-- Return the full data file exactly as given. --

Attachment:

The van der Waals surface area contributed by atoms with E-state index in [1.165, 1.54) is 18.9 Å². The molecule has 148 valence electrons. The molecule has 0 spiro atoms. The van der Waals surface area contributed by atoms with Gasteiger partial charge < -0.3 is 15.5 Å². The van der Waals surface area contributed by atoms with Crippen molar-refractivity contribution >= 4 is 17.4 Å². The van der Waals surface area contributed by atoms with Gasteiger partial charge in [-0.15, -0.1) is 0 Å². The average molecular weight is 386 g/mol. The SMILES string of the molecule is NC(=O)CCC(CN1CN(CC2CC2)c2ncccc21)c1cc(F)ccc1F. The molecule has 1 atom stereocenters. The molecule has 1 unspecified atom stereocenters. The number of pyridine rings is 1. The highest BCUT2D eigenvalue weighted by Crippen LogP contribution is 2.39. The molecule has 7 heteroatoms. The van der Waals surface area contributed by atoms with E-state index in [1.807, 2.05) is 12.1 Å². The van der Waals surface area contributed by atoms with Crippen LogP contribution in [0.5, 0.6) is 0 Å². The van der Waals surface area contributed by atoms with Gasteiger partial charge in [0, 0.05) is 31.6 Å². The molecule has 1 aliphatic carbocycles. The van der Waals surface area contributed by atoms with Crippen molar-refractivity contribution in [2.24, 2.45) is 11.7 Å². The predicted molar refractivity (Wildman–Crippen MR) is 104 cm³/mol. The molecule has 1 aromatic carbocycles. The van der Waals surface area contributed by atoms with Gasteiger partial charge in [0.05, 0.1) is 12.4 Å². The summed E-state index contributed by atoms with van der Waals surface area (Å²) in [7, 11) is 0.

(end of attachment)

The van der Waals surface area contributed by atoms with E-state index in [1.165, 1.54) is 18.9 Å². The molecule has 148 valence electrons. The molecule has 0 spiro atoms. The van der Waals surface area contributed by atoms with Gasteiger partial charge < -0.3 is 15.5 Å². The van der Waals surface area contributed by atoms with Crippen molar-refractivity contribution >= 4 is 17.4 Å². The van der Waals surface area contributed by atoms with Gasteiger partial charge in [-0.15, -0.1) is 0 Å². The average molecular weight is 386 g/mol. The SMILES string of the molecule is NC(=O)CCC(CN1CN(CC2CC2)c2ncccc21)c1cc(F)ccc1F. The molecule has 1 atom stereocenters. The molecule has 1 unspecified atom stereocenters. The number of pyridine rings is 1. The highest BCUT2D eigenvalue weighted by Crippen LogP contribution is 2.39. The molecule has 7 heteroatoms. The van der Waals surface area contributed by atoms with E-state index in [1.807, 2.05) is 12.1 Å². The van der Waals surface area contributed by atoms with Crippen LogP contribution in [0.5, 0.6) is 0 Å². The van der Waals surface area contributed by atoms with Gasteiger partial charge in [0, 0.05) is 31.6 Å². The molecule has 1 aliphatic carbocycles. The van der Waals surface area contributed by atoms with Crippen molar-refractivity contribution in [2.24, 2.45) is 11.7 Å². The predicted molar refractivity (Wildman–Crippen MR) is 104 cm³/mol. The molecule has 1 aromatic carbocycles. The van der Waals surface area contributed by atoms with Gasteiger partial charge in [0.05, 0.1) is 12.4 Å². The summed E-state index contributed by atoms with van der Waals surface area (Å²) in [7, 11) is 0.